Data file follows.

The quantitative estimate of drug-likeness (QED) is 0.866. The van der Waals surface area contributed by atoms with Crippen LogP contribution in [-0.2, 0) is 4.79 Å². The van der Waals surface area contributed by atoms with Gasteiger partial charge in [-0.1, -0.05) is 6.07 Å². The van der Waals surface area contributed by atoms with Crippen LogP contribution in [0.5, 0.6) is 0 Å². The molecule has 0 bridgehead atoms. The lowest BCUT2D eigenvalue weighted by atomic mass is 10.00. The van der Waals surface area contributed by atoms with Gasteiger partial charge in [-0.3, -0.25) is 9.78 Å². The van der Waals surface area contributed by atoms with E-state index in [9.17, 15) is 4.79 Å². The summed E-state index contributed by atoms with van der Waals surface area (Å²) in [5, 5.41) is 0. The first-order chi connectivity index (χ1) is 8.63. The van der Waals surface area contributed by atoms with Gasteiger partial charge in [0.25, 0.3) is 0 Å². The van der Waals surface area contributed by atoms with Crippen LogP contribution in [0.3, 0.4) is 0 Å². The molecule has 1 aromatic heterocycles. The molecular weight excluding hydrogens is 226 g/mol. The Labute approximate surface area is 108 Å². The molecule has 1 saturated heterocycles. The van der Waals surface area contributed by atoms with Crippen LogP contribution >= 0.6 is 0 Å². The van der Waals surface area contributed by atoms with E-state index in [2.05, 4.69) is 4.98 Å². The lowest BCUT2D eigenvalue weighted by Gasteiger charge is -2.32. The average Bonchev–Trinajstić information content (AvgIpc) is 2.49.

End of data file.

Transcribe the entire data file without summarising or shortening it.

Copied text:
The quantitative estimate of drug-likeness (QED) is 0.866. The van der Waals surface area contributed by atoms with Crippen LogP contribution in [-0.2, 0) is 4.79 Å². The van der Waals surface area contributed by atoms with Gasteiger partial charge in [-0.1, -0.05) is 6.07 Å². The van der Waals surface area contributed by atoms with Crippen LogP contribution in [0.5, 0.6) is 0 Å². The molecule has 0 bridgehead atoms. The lowest BCUT2D eigenvalue weighted by atomic mass is 10.00. The van der Waals surface area contributed by atoms with Gasteiger partial charge in [-0.3, -0.25) is 9.78 Å². The van der Waals surface area contributed by atoms with E-state index in [9.17, 15) is 4.79 Å². The summed E-state index contributed by atoms with van der Waals surface area (Å²) in [5, 5.41) is 0. The first-order chi connectivity index (χ1) is 8.63. The van der Waals surface area contributed by atoms with Gasteiger partial charge in [0.25, 0.3) is 0 Å². The van der Waals surface area contributed by atoms with Crippen LogP contribution in [0.3, 0.4) is 0 Å². The molecule has 1 aromatic heterocycles. The molecular weight excluding hydrogens is 226 g/mol. The Labute approximate surface area is 108 Å². The molecule has 1 saturated heterocycles. The van der Waals surface area contributed by atoms with Crippen LogP contribution >= 0.6 is 0 Å². The van der Waals surface area contributed by atoms with E-state index in [2.05, 4.69) is 4.98 Å². The lowest BCUT2D eigenvalue weighted by Gasteiger charge is -2.32. The average Bonchev–Trinajstić information content (AvgIpc) is 2.49.